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Forensically important flesh fly species in Thailand: morphology and developmental rate

Sukontason, Kom, Bunchu, Nophawan, Chaiwong, Tarinee, Moophayak, Kittikhun, Sukontason, Kabkaew L.
Parasitology research 2010 v.106 no.5 pp. 1055-1064
Sarcophaga crassipalpis, Sarcophaga peregrina, Sarcophaga ruficornis, ambient temperature, databases, forensic entomology, insect development, insect identification, insect morphology, instars, larval development, males, photoperiod, pupae, solar radiation, summer, wet season, winter, Thailand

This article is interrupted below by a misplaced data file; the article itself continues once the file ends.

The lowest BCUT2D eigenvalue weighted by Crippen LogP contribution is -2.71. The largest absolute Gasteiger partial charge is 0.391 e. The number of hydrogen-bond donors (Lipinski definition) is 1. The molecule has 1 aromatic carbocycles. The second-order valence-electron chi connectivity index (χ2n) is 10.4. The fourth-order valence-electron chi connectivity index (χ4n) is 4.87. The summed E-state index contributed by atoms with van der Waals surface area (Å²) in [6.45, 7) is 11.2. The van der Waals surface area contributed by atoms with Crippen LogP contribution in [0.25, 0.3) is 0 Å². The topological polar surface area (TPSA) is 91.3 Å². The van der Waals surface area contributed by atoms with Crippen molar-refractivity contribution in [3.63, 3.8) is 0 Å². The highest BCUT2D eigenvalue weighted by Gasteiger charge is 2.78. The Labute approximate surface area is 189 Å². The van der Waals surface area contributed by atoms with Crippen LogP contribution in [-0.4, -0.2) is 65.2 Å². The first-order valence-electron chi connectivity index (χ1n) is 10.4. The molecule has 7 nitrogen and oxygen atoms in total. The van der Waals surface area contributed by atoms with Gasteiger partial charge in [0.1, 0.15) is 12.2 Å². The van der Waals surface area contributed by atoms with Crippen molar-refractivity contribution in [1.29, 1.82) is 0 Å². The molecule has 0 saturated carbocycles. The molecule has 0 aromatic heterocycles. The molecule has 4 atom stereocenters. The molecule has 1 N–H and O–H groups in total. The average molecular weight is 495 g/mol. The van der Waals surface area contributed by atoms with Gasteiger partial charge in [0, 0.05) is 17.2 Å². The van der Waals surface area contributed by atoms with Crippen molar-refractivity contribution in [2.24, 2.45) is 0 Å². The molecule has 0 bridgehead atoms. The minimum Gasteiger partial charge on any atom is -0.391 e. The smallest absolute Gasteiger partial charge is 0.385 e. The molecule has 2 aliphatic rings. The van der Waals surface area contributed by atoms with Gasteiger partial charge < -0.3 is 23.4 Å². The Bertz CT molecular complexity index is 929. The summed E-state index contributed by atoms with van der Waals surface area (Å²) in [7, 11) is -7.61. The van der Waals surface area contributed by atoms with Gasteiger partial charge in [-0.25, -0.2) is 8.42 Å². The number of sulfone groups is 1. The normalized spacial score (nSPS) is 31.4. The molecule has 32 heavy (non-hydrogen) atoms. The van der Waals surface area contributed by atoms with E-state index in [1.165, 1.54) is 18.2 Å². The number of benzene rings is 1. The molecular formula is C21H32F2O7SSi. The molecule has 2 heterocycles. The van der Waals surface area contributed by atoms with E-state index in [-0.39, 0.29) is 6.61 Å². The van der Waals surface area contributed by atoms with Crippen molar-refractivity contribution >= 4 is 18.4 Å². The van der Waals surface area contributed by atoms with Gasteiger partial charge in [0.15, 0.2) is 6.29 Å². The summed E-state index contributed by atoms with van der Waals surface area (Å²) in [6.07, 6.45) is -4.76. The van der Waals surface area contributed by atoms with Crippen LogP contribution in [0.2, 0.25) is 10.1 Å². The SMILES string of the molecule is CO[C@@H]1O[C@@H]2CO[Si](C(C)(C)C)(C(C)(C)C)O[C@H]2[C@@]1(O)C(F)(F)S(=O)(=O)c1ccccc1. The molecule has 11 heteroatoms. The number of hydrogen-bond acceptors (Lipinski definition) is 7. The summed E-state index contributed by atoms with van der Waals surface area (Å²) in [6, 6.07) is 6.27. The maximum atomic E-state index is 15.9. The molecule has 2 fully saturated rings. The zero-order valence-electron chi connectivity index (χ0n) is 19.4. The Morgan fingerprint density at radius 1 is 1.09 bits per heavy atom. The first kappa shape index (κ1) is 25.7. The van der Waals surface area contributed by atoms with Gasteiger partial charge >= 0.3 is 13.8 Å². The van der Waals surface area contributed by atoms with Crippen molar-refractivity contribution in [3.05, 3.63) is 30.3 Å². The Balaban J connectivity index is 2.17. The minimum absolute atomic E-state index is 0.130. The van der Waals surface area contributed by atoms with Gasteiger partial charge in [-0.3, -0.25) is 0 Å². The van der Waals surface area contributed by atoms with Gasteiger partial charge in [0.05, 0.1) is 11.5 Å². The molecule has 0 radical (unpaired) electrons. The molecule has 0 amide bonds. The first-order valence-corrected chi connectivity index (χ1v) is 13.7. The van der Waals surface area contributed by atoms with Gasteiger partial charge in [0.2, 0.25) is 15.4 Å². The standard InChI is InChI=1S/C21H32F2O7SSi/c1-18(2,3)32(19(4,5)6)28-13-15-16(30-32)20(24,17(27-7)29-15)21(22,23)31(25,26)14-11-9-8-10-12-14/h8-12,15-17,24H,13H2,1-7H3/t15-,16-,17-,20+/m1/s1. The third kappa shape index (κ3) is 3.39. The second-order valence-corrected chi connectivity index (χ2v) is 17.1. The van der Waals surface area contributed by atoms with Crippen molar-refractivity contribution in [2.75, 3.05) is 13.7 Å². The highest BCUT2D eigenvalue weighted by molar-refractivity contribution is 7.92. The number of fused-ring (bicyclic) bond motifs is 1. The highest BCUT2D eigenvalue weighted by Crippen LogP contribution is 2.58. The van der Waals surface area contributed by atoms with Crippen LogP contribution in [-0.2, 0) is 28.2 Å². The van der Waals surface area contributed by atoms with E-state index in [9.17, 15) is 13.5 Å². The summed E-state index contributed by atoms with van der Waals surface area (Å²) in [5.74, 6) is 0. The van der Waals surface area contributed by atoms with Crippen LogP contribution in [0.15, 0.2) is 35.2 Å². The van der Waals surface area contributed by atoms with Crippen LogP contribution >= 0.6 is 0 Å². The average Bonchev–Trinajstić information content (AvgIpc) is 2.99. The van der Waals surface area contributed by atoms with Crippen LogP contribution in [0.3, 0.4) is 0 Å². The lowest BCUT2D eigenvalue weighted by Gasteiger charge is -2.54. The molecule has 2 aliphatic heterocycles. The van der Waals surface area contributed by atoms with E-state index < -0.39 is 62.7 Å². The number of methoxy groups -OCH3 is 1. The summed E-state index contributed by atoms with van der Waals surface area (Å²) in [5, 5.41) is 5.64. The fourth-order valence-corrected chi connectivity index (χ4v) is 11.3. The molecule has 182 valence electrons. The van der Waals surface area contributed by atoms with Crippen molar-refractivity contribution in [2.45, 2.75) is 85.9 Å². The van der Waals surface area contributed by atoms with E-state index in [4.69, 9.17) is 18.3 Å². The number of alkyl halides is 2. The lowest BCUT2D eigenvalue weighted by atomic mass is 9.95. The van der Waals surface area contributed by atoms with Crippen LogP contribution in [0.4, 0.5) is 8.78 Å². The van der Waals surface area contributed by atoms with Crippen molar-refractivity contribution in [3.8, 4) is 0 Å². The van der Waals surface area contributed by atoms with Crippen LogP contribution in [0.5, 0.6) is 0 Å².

Forensically important flesh fly species in Thailand have been investigated for their larval morphology and developmental rate to increase the forensic entomology database in Thailand and nearby countries. Sarcophaga (Liosarcophaga) dux Thomson, Sarcophaga (Liopygia) ruficornis (Fabricius), and Sarcophaga (Boettcherisca) peregrina (Robineau-Desvoidy) are the species of greatest forensic importance. The third instars of these species are similar in morphological appearance, making it difficult or impossible to differentiate between them based on external morphological characteristics. This study compares these important characteristics and reveals that the most distinctive is the posterior spiracle, followed by the number of papillae on the anterior spiracle. For confirmation of these species, the unique characteristics of adult males are also shown for accurate identification. Both the third instar and adult male characteristics are keys to identifying these species. In addition, the developmental rate of S. dux was examined in northern Thailand during 2002–2003 under natural ambient temperature (≈24–28°C) and a natural light/dark photoperiod (≈12:12 h), indicating relatively rapid larval development in summer (March–June), pre-pupae (stop moving) initiated at 72 h. In the rainy season (July–October), pre-pupae initiated at 72 or 96 h, whereas pre-pupae initiated at 96 h in winter.